CRAFTSBURY—Friday night’s winds, hail, and rain wreaked havoc on trees and power lines but cleansed the earth with blue skies and sunshine for the Sterling College Commencement exercises on Saturday.  Twenty-nine men and women earned Bachelor of Arts degrees in an impressive array of studies and capstone projects.

Board of Trustees Chair Peter Chehayl welcomed the gathering, assuring parents parents the graduates would know what to do with their newly earned Sterling College degrees. “They are entrepreneurial young people who know what they want to do and will figure it out how to do it,” he told the crowd of parents, relatives, and friends.

President Matthew Derr introduced Commencement Speaker Wes Jackson, founder and president emeritus of The Land Institute. Jackson is one of the most forward thinking advocates for sustainable agriculture. Life Magazine included him as among the top 18 most important Americans of the 20th century.

Jackson’s remarks juxtaposed parallels between the high-morality and legality of issues and events. Although one of the worlds’ greatest problems is ignorance and apathy, the Sterling graduates were “both knowing and caring.” Using the Constitution’s serious flaw of declaring all men equal while legally allowing slavery created a conundrum leading to the Civil War. Both free and slave states had legal authority to prevail.

A century and a half later, Jackson said, the high law of morality must protect our waters, our soils, our prairies, our oceans but the high law of morality has no legal standing. He cited the legality of drilling for oil to burn it, cutting forests to burn, destroying mountains to burn the coal, polluting air and water. The discovery of America has been with the mentality of colonizing, from the mining of bison for hides, later their bones for fertilizer, to the mining of the soils, forests, and grasslands. “It is legal to produce unnecessary items, to let soils erode, to apply toxic chemicals…to watch our seed stock of farmers disappear.”

“You do not like that,” he said, “and that is why you are here at Sterling.” Corporate leaders have responsibilities to their stockholders to make investments grow despite the destruction to the land, air, and water. “We are all in this today,” he said.  “There is no North or South.”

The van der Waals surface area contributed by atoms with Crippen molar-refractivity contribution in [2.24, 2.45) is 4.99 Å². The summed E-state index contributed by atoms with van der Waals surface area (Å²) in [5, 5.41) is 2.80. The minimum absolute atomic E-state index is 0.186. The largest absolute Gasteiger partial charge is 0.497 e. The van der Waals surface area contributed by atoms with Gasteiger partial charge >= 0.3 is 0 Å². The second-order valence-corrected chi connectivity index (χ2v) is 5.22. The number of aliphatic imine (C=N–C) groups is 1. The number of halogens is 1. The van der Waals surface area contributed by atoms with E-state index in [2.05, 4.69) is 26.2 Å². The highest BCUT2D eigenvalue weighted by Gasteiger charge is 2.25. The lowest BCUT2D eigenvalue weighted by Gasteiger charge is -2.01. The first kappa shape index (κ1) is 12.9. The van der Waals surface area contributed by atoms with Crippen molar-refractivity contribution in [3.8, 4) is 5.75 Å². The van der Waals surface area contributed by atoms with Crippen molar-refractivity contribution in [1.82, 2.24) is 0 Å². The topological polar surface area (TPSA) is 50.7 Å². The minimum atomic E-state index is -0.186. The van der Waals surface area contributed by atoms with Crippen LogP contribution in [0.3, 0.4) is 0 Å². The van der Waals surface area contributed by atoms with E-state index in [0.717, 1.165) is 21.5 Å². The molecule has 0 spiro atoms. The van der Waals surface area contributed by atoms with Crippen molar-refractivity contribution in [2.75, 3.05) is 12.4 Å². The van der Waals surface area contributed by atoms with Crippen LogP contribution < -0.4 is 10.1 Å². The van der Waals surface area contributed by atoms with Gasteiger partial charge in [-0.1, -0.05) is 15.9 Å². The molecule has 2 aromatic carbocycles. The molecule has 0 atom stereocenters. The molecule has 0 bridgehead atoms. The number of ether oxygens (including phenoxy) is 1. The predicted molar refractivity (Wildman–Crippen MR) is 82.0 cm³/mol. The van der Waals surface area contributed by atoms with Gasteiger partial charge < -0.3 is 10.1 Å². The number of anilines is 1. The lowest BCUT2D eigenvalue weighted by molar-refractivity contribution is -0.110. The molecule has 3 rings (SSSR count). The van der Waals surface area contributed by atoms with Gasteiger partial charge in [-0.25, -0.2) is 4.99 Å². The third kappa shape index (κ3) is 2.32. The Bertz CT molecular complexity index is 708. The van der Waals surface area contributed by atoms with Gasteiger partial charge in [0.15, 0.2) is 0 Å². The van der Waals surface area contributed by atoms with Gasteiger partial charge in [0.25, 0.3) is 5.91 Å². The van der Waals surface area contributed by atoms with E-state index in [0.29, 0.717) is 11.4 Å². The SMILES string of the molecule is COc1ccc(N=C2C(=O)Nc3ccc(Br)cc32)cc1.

The pioneers came with a vision but lost sight of where they were, cutting forests and plowing prairies, “not knowing what they were doing because we didn’t know what we were undoing.”

“Not knowing where you are, not knowing what you are doing and, therefore, undoing—this is the way of colonizers and our job now is to discover America.”

“We are counting you, my young friends, to become the true pioneers.”

He stressed that Nature has become enslaved and the high law of morality is needed to overturn the legality of its destruction.  The moral and the legal must merge to discover the original America.

Student speakers Kesha N. Medina, Colton James Francis, and Collin Tomlinson each addressed the crowd with their own perspectives.

Medina, recounting how she “made a big fuss here at Sterling,” said she found herself as a Puerto Rican woman from Philadelphia coming to the whitest state of the country. The kente stole she was wore represented the African diaspora and the pride of achievement. “Sterling has taught me to bring myself to activism,” she said.  “I appreciate every second of my life here.”

Francis reminded the gathering they were on ground that was once Abenaki territory with a long history.  He spoke of his own challenge with dyslexia, his first day on his job working with children with their own challenges.  In their explorations, one child had brought back a bug that flew away when he opened his hands to show what he had found.  The child then taught the group how to find the bug and catch it. “He taught us this technique to find the bug,” Francis reminded his peers and guests. “Each and everyone has gifts to offer this world and gifts to give back.  Take care of yourselves so you can do that.”

Tomlinson’s remarks were a beautifully nuanced rap-like poem, beginning with  Muhammed Ali’s words and ending with Maya Angelou’s. “Service to others is the rent you pay for your room here on earth,” Muhammed Ali.

Tomlinson’s words: “When we celebrate diversity and equity in thought and action, we each start a small but vital chain reaction, we build community through unity and build opportunity to widen our world view and perception, see beyond political propaganda and media deception and open up to universally communicate regardless of census data collection.”

“Knowledge is on a universal flow, from recipes for life in carbon, boundaries, broaden and world turns, through time and space, we all adapt and learn, generation after generation we each get a turn.”

Maya Angelou’s words: “Bringing the gifts that my ancestors gave, I am the dream and the hope of the slave.”

Musical interludes by graduates Carly Wile, Emma Enoch, Dakota Rudloff-Eastman, Brendan Terranova, Jackson Hughes,  Oliver Zeichner and faculty Tony VanWinkle celebrated the joyfulness of the occasion.

Dean of Academics Dr. Carol Dickson presented the graduates, their courses of study, and capstone projects.  Fields of study ranged from ecology majors, environmental humanities, sustainable agriculture, ethno ecology, to wilderness therapy, sustainable food systems, and drafts horse management.

—This article, written by June Pichel Cook, appeared originally on May 9, 2018 in The Hardwick Gazette. We are grateful for permission to reprint it.

Filed Under: Newsroom Sustainable Agriculture & Food Systems Uncategorized